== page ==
Scheme Advisory Board Annual Report 2021/2022


The Scheme Advisory Board (SAB) published its ninth Annual Report for the Local Government Pension Scheme (LGPS) in England and Wales recently.  The report could be found on the SAB website at the following link:


The report emphasised that the LGPS is one of the largest defined benefit (DB) schemes in the world and was the largest DB scheme in England and Wales, with 14,448 active employers, 6.2m members and assets of £342bn.


Key highlights for the LGPS were listed as follows:


  • Total membership of the LGPS grew by 66,624 (1.08%) to 6.226 m members in 2021 from 6.160 m in 2020.
  • The total assets of the LGPS increased to £342bn (a change of 23.4%). These assets were invested in pooled investment vehicles (66.2%), public equities (13.4%) bonds (4.6%), direct property (2.3%), as well as other asset classes (8.7%).
  • The Local Authority net return on investment over 2020/21 was 20.56%. This was reflective of the market conditions during the year and set against the UK equities return of 30%.
  • The scheme maintained a positive cash-flow position overall, including investment income.
  • Over 1.8m pensioners were paid over the year.
  • CoViD-19 significantly impacted life expectancy - with a drop of 0.9 years and 0.5 years for males and females respectively (2019 figures v 2020).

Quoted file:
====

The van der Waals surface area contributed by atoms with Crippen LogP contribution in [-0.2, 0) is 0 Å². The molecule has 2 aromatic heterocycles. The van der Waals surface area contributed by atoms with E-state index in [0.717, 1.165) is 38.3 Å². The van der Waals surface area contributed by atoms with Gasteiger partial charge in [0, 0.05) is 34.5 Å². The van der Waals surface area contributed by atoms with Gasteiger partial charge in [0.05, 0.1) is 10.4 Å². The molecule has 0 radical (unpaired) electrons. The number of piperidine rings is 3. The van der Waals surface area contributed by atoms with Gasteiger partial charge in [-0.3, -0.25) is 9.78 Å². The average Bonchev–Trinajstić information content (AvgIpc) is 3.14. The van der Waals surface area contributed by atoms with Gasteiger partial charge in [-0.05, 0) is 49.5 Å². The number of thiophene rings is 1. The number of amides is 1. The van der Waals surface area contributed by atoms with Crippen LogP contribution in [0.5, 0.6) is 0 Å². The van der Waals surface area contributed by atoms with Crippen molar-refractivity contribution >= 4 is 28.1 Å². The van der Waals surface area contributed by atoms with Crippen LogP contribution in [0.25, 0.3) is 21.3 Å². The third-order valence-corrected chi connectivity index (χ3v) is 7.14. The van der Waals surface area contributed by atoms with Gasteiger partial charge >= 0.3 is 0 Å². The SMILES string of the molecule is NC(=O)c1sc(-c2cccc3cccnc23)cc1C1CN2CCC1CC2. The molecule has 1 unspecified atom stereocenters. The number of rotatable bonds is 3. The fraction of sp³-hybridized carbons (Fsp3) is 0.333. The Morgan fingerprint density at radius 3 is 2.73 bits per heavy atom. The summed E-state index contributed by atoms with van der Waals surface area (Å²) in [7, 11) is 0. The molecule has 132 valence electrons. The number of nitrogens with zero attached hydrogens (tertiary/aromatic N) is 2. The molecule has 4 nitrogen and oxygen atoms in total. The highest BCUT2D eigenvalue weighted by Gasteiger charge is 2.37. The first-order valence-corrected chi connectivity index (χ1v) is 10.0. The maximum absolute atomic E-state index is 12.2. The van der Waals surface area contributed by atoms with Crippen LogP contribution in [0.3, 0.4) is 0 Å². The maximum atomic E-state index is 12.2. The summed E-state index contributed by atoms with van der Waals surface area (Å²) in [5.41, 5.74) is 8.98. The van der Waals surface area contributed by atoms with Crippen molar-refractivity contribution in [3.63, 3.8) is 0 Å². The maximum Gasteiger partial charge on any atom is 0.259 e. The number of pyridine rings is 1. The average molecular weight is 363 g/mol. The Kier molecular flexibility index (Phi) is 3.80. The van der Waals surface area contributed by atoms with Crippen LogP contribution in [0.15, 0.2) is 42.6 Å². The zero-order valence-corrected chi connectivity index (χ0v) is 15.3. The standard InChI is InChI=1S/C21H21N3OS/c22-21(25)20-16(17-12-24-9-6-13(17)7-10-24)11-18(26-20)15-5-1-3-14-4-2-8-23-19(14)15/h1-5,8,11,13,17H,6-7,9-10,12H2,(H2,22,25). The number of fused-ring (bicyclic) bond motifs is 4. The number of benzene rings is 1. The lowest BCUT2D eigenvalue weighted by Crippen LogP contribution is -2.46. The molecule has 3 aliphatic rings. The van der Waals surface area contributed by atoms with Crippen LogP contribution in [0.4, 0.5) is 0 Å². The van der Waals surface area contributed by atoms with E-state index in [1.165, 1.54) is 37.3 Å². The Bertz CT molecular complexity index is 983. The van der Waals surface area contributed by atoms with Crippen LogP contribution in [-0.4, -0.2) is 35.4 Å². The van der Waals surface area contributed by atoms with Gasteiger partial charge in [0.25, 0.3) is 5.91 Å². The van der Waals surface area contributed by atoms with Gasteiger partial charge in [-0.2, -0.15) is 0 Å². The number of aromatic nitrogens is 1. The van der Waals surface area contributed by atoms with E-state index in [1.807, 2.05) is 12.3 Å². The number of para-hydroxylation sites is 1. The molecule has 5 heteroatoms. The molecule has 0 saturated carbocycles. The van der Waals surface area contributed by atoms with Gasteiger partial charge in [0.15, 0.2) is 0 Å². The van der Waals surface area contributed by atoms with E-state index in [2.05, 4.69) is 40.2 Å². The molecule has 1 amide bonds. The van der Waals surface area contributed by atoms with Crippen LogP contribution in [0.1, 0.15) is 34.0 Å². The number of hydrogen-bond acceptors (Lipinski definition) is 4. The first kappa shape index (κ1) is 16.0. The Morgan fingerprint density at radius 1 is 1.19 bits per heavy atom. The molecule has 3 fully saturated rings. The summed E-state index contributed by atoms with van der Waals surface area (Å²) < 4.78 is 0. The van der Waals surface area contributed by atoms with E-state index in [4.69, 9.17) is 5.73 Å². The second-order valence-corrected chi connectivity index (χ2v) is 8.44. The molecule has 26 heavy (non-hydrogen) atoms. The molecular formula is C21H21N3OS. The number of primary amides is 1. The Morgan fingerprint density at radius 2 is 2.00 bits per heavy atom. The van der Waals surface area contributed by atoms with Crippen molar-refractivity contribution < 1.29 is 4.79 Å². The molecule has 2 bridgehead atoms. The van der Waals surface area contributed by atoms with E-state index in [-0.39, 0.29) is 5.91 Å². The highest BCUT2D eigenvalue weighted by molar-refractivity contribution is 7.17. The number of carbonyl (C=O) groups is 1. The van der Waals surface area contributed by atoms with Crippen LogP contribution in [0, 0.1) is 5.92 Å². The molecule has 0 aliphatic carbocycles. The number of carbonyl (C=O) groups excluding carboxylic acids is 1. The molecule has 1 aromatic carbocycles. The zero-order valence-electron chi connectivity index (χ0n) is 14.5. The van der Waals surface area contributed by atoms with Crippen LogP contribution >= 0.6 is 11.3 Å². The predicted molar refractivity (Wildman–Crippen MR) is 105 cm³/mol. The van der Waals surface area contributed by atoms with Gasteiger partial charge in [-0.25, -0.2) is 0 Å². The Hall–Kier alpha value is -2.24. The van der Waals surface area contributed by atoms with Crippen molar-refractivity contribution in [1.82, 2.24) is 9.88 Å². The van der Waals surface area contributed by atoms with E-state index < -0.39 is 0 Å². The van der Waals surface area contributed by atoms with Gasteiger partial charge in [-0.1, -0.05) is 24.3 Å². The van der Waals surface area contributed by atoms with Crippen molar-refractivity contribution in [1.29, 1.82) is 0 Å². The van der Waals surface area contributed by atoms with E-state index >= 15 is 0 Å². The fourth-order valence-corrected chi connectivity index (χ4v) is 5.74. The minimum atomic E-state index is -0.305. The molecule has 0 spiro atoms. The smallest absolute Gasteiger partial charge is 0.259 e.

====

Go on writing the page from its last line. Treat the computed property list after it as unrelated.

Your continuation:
• Total management charges increased by £196m (+12.9%) from £1,517m. This was primarily driven by a £193m (14.9%) rise in investment management charges, while administration and oversight and governance costs remained broadly stable.


The main activity for the SAB during the year ending 31 March 2021 was listed as dealing with issues relating to the McCloud discrimination case, the good governance project, the government's introduction of the £95k exit payment cap (subsequently removed) and responsible investment guidance.  In addition, the SAB directed a large part of its resources to responding to the Covid-19 crisis and supporting the sector through that and the ensuing changes in ways of working.


LGPS On-Line Learning Academy


The Fund has recently purchased Hymans Robertson’s LGPS On-Line Learning Academy and has ensured that every Pension Fund Committee  ...  view the full minutes text for item 22/8


Work Plan Update pdf icon PDF 401 KB

Additional documents:


A report of the Director of Finance was presented to provide Board Members with information on items scheduled in the work plan for consideration at the current meeting. A copy of the work plan was attached at Appendix A to the submitted report.


At its meeting on 19 July 2021 the Board agreed an updated work plan for the coming months and years which set out areas for the Board to discuss or consider at subsequent meetings). These were typically areas that the Pensions Regulator and/or the Scheme Advisory Board had identified as important for Local Pension Boards to consider.


Record Keeping


The Pensions Regulator’s website contained the following overview of what record keeping means for pension scheme trustees and those running public service pension schemes: “As a pension trustee or someone running a public service scheme you are responsible for making sure the scheme has good records. This is still the case if you use a third party administrator.